Washington, DC, December 11, 2018 – The International Institute on Race, Equality, and Human Rights (Race & Equality), together with the Centro de Desarrollo de la Mujer Negra Peruana [Center for the Development of Black Peruvian Women] (CEDEMUNEP), coordinated a panel entitled “Strengthening Alliances for Implementing PLANDEPA and Using the Inter-American System of Human Rights,” […]
Washington, DC, December 11, 2018 – The International Institute on Race, Equality, and Human Rights (Race & Equality), together with the Centro de Desarrollo de la Mujer Negra Peruana [Center for the Development of Black Peruvian Women] (CEDEMUNEP), coordinated a panel entitled “Strengthening Alliances for Implementing PLANDEPA and Using the Inter-American System of Human Rights,” held on December 5, 2018 in Lima, Peru.
The panel’s objective was to identify the achievements realized by PLANDEPA and its projections for the coming periods, as well as train activists on opportunities provided by the Inter-American System of Human Rights to empower them and contribute to the design of more effective advocacy in these areas. Participants on the panel included Susana Matute, Director of Policy for the Afro-Peruvian Population in the Ministry of Culture; Cecilia Ramírez, Executive Director of CEDEMUNEP; and Elvia Duque, Program Officer for Latin America at Race & Equality, and especially, activists from the most recognized Afro-Peruvian organizations in Peru.
During the event, Susana Matute of the Ministry of Culture emphasized PLANDEPA’s achievements since its founding with regard to the inclusion of the question on ethnic/racial self-identification in the 2017 Census and the other key activities that have enabled more direct dialogue with Afro-Peruvian activists, dubbed ‘Somos Familia’ [We Are Family]. Likewise, she said that PLANDEPA lacks various elements, such as financing, that has limited its actions and therefore its scope. Following a long debate with members of the public, among other points discussed, she concluded that it was necessary to incorporate new topics in the new proposal for constructing PLANDEPA.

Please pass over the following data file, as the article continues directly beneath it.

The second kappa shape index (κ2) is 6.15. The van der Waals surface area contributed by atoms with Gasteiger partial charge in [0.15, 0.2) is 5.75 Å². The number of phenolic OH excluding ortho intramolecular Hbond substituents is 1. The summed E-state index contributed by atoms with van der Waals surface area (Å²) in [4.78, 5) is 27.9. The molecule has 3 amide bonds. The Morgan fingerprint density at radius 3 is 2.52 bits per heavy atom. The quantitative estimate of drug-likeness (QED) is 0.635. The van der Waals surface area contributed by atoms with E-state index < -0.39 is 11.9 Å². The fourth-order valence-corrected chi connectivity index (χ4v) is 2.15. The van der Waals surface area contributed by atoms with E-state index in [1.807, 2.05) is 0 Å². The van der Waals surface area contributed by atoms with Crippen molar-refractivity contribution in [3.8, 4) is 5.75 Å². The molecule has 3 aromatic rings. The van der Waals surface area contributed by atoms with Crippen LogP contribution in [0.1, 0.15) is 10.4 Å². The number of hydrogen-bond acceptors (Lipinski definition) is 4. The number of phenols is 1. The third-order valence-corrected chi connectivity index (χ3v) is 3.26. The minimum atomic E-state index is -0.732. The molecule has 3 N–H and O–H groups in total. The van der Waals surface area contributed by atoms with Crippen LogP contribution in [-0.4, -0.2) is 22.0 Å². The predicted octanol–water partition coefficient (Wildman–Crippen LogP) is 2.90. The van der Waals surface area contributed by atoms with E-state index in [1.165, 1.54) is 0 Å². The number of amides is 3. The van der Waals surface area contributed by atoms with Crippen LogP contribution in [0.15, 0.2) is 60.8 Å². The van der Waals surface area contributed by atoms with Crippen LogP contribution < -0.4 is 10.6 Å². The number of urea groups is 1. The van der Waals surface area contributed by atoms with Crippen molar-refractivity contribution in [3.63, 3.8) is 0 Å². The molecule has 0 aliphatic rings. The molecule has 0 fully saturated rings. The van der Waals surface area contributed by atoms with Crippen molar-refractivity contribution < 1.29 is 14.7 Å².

This space also permitted the in-depth identification of the dynamics of the Grupo de Trabajo con Población Afroperuana [Afro-Peruvian Population Working Group] (GTPA) and the need for the Peruvian State to recognize Afro-Peruvians as a ‘people,’ which would permit a more effective response through public policies to the principal socioeconomic gaps they face.
Once the discussion about PLANDEPA was finished, Elvia Duque of Race & Equality made a presentation on the Inter-American System of Human Rights. The objective of the second part of the panel was to inform the public regarding the various tools and spaces for participation provided by the Inter-American System of Human Rights, and to encourage them to more proactively make use of them. The discussion focused on the importance of obtaining consultative status with the OAS; thematic hearings; the Rapporteurship on Persons of African Descent and against Racial Discrimination; and the Convention against Racism. The public agreed to coordinate with the organizations present the petition for a thematic hearing on PLANDEPA and the Peruvian State’s lack of ratification to date of the Convention against Racism.
Race & Equality, through Elvia Duque, offered to provide the necessary technical support to the Afro-Peruvian activists in their petition for this hearing, as well as any other initiative discussed by the panel, in this way continuing to contribute to the empowerment of such important national and regional tools.
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